Baltimore County Executive Johnny Olszewski Jr. will not renominate Baltimore County Police Chief Melissa Hyatt for another term, months after the agency’s union called for her removal.

Several other department heads are also leaving Olszewski’s administration, including budget director Ed Blades, Department of Corrections Director Gail Watts, Department of Recreation and Parks Director Roslyn Johnson and Office of Information Technology Director Rob O’Connor.

The wholesale changes comes a week after Olszewski, a Democrat, easily cruised to reelection to a second term.

“On behalf of all the residents of Baltimore County, I thank these public servants for all their incredible work and dedication to strengthening our communities,” Olszewski said in a statement.

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“Our county is better and stronger because of their service, and I wish them all the very best in each of their next steps,” he said.

Olszewski’s communications director Sean Naron said the county will conduct a national search for Hyatt’s replacement and has not decided whether to appoint an interim chief.

Hyatt, the county’s first female police chief, was nominated by Olszewski and confirmed by the Baltimore County Council in 2019. Hyatt served in with Baltimore City police for 20 years before coming to the county, where she took over a police department struggling with vacancies of sworn officers, facing several wrongful death lawsuits against police officers and, soon after, a federal lawsuit alleging exams for police cadets unfairly discriminated against Black applicants.

Blades, who salary records show has worked in the county for about 29 years, is leaving the budget department, which drafts the county’s annual spending plan and manages its finances. Blades was bumped up from deputy to acting budget director in April 2019, following the retirement of the office’s director Keith Dorsey, who had held the position for more than 35 years.

Hyatt, a Randallstown native, rose through the ranks of the Baltimore City police department over the decades, including serving as chief of patrol, chief of staff, and chief of the Special Operations Division. She was an incident commander during the 2015 unrest that followed Freddie Gray’s death from injuries sustained in police custody.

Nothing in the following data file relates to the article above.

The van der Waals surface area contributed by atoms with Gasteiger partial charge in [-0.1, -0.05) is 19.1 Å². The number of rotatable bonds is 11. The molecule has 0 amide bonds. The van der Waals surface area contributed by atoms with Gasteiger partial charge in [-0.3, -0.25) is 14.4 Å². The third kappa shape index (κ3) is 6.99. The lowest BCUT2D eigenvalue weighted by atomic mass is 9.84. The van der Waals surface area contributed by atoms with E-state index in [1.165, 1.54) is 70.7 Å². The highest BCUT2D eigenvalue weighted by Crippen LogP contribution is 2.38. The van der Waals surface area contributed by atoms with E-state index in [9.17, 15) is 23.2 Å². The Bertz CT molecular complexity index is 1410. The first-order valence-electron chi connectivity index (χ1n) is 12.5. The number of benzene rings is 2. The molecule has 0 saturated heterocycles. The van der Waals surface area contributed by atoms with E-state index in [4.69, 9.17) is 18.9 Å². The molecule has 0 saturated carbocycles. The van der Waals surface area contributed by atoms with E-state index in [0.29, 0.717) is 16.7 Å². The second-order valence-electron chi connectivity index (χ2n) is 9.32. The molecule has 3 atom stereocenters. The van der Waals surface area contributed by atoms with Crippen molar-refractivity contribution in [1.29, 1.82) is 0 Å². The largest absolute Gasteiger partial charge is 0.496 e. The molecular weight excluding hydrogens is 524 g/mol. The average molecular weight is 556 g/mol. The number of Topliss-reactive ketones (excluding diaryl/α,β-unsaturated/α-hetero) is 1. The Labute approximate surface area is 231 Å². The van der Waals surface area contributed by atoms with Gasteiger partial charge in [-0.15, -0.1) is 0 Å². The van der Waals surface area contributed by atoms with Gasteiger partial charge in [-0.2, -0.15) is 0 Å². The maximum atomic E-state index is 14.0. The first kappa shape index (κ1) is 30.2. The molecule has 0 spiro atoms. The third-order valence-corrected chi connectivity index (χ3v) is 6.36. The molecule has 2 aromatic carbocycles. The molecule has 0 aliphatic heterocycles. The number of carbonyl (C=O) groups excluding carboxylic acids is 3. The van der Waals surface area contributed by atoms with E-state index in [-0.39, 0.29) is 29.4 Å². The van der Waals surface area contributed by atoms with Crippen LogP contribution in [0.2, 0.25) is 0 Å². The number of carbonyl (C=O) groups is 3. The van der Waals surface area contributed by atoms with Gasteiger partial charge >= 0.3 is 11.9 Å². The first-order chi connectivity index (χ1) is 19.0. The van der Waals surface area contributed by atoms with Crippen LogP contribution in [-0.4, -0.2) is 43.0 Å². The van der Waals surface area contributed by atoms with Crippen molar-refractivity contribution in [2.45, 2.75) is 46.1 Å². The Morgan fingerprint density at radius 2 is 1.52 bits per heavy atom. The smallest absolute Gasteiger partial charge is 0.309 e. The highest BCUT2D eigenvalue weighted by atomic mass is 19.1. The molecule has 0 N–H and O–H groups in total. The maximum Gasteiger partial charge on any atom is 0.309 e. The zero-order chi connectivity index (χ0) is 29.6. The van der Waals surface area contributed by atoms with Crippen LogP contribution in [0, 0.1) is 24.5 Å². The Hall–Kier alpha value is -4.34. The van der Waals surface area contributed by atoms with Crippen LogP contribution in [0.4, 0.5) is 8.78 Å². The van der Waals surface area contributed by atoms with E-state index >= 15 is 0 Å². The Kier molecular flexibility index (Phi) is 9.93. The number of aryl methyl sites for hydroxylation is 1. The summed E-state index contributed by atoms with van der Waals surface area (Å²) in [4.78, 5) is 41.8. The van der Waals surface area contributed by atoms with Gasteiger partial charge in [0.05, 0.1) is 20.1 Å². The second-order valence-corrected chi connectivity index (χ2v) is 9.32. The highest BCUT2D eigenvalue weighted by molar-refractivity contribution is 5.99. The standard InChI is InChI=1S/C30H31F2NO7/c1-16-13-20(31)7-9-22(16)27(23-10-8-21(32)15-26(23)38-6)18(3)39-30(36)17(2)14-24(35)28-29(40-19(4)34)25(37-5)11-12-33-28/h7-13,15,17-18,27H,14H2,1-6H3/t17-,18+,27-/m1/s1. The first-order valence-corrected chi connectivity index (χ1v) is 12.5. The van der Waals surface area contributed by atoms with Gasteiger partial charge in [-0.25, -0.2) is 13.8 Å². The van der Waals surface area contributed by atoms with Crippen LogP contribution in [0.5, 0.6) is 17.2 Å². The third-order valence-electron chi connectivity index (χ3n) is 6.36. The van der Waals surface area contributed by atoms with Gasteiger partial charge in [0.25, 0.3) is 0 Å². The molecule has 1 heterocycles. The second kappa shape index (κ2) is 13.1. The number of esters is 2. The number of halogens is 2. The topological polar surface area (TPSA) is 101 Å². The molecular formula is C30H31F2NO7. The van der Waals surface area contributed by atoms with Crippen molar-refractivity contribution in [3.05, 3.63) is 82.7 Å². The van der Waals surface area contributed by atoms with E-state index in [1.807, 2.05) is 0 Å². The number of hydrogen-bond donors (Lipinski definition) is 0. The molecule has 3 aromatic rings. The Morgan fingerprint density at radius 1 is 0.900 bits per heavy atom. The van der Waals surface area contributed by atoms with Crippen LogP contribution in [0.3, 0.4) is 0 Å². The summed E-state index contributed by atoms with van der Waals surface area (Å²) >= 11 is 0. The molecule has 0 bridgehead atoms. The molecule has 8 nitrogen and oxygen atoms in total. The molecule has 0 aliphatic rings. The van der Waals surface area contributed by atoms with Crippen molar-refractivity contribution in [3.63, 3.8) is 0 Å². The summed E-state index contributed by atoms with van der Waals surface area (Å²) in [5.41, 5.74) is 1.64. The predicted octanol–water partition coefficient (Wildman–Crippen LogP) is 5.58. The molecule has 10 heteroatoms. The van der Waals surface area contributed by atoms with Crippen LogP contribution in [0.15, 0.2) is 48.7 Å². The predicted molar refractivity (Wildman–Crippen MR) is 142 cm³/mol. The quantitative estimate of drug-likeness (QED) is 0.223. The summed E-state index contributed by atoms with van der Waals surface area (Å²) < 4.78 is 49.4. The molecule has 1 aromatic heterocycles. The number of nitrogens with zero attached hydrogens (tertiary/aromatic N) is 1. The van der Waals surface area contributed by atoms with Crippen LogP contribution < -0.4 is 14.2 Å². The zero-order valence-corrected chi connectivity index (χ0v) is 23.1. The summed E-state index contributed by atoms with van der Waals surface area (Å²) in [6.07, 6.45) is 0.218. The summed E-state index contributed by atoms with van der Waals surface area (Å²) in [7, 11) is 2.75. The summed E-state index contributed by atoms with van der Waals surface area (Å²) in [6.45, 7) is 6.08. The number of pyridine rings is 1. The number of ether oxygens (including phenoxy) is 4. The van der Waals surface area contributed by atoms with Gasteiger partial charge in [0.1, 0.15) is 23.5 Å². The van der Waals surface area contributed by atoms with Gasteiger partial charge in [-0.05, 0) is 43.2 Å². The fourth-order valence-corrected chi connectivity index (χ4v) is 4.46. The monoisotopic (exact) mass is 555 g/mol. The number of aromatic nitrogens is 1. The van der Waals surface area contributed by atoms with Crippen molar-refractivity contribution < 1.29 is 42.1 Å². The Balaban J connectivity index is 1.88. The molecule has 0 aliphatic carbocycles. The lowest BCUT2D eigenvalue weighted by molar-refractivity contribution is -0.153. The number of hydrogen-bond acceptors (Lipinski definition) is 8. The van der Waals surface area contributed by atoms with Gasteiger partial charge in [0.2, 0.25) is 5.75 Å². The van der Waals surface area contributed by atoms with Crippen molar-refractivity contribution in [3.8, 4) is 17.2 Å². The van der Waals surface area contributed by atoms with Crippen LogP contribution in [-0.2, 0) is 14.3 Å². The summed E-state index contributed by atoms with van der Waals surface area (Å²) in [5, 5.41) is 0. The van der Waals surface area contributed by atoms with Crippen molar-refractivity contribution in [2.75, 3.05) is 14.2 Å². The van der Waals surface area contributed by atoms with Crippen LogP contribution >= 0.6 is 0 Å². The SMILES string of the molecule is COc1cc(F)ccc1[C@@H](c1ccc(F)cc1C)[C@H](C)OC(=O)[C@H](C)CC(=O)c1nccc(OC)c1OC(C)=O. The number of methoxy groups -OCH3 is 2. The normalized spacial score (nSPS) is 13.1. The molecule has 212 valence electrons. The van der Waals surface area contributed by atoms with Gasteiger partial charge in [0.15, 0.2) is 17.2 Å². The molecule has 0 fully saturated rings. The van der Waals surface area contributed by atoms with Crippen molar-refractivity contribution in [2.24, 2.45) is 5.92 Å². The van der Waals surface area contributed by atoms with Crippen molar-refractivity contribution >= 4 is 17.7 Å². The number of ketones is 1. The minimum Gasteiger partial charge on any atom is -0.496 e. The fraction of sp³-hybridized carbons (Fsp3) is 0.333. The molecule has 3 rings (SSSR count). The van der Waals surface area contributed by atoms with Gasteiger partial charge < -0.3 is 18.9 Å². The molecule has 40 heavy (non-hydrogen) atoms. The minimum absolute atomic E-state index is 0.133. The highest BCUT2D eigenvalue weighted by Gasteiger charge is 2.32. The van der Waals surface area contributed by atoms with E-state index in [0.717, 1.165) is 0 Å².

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In May, Hyatt came under fire by the county police union, the Fraternal Order of Police Lodge #4, which issued a vote of no confidence in her, writing that its members have lost all faith in the police veteran’s leadership. Among their complaints was Hyatt’s support of a disciplinary process for complaints about police officers that would have eliminated trial boards comprised of fellow officers.

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Hyatt said at the time that the dissent came from only a “small group” of critics within union leadership, and that she was not discouraged and would continue to perform her duties.

Naron would not say whether the union’s opposition to Hyatt motivated Olszewski’s decision not to renominate her.

”Leaders come and go for a multitude of reasons,” Naron said. The beginning of Olszewski’s second term, when department heads’ five-year contracts expire, was a natural transition time, he added.

After the union vote, Olszewski made rounds to police precincts to talk with officers during roll calls. In an October interview, Olszewski said he spoke with “officers who candidly gave a very blunt assessment about the state of the profession and the department.”

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He added: “I want them to know that they were heard.”

FOP president Col. Dave Folderauer said Wednesday he’s appreciative that Olszewski “took the time to visit ... police officers in all of the precincts.”

“I know that my membership of rank and file police officers were forthcoming,” Folderauer said, and believes the conversations with officers “had an impact on that decision” to allow Hyatt’s contract to expire.

The county does not plan to name acting department directors, but expects to name candidates to fill some of the positions in the coming weeks, according to the news release.

This story has been updated to clarify that Ed Blades has worked for the county for about 29 years.